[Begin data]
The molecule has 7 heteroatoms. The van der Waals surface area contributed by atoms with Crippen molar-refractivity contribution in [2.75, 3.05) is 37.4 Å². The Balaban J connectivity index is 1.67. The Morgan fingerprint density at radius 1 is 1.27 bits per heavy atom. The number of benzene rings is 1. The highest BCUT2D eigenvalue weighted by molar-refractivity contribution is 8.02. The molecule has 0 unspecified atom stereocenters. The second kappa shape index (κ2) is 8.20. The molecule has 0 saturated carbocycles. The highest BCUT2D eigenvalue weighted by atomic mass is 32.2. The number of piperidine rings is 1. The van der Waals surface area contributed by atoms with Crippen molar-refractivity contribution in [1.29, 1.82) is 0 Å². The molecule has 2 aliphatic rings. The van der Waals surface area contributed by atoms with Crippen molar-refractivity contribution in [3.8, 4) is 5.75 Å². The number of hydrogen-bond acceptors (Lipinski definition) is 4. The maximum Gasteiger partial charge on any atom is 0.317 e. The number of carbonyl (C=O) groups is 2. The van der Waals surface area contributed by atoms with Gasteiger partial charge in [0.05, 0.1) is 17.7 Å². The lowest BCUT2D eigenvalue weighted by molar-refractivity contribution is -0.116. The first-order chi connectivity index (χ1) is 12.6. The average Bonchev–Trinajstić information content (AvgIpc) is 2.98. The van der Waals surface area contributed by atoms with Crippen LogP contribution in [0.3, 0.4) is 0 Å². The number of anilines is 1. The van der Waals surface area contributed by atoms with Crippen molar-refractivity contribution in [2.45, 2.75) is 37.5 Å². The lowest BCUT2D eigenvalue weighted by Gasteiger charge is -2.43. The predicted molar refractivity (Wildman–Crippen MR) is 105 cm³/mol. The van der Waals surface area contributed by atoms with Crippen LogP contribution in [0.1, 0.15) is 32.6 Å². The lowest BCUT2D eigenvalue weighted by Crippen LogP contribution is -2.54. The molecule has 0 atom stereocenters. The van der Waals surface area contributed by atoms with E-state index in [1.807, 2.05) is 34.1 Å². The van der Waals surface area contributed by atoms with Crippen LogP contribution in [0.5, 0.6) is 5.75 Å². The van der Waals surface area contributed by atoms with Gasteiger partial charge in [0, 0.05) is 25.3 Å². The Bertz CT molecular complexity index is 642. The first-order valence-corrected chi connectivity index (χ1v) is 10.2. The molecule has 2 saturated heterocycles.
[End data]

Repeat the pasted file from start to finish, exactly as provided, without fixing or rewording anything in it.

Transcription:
The molecule has 7 heteroatoms. The van der Waals surface area contributed by atoms with Crippen molar-refractivity contribution in [2.75, 3.05) is 37.4 Å². The Balaban J connectivity index is 1.67. The Morgan fingerprint density at radius 1 is 1.27 bits per heavy atom. The number of benzene rings is 1. The highest BCUT2D eigenvalue weighted by molar-refractivity contribution is 8.02. The molecule has 0 unspecified atom stereocenters. The second kappa shape index (κ2) is 8.20. The molecule has 0 saturated carbocycles. The highest BCUT2D eigenvalue weighted by atomic mass is 32.2. The number of piperidine rings is 1. The van der Waals surface area contributed by atoms with Crippen molar-refractivity contribution in [1.29, 1.82) is 0 Å². The molecule has 2 aliphatic rings. The van der Waals surface area contributed by atoms with Crippen molar-refractivity contribution in [3.8, 4) is 5.75 Å². The number of hydrogen-bond acceptors (Lipinski definition) is 4. The maximum Gasteiger partial charge on any atom is 0.317 e. The number of carbonyl (C=O) groups is 2. The van der Waals surface area contributed by atoms with Gasteiger partial charge in [0.05, 0.1) is 17.7 Å². The lowest BCUT2D eigenvalue weighted by molar-refractivity contribution is -0.116. The first-order chi connectivity index (χ1) is 12.6. The average Bonchev–Trinajstić information content (AvgIpc) is 2.98. The van der Waals surface area contributed by atoms with Crippen LogP contribution in [0.3, 0.4) is 0 Å². The number of anilines is 1. The van der Waals surface area contributed by atoms with Crippen molar-refractivity contribution in [2.45, 2.75) is 37.5 Å². The lowest BCUT2D eigenvalue weighted by Gasteiger charge is -2.43. The predicted molar refractivity (Wildman–Crippen MR) is 105 cm³/mol. The van der Waals surface area contributed by atoms with Crippen LogP contribution in [0.1, 0.15) is 32.6 Å². The lowest BCUT2D eigenvalue weighted by Crippen LogP contribution is -2.54. The molecule has 0 atom stereocenters. The van der Waals surface area contributed by atoms with E-state index in [1.807, 2.05) is 34.1 Å². The van der Waals surface area contributed by atoms with Crippen LogP contribution in [0.5, 0.6) is 5.75 Å². The van der Waals surface area contributed by atoms with Gasteiger partial charge in [0, 0.05) is 25.3 Å². The Bertz CT molecular complexity index is 642. The first-order valence-corrected chi connectivity index (χ1v) is 10.2. The molecule has 2 saturated heterocycles.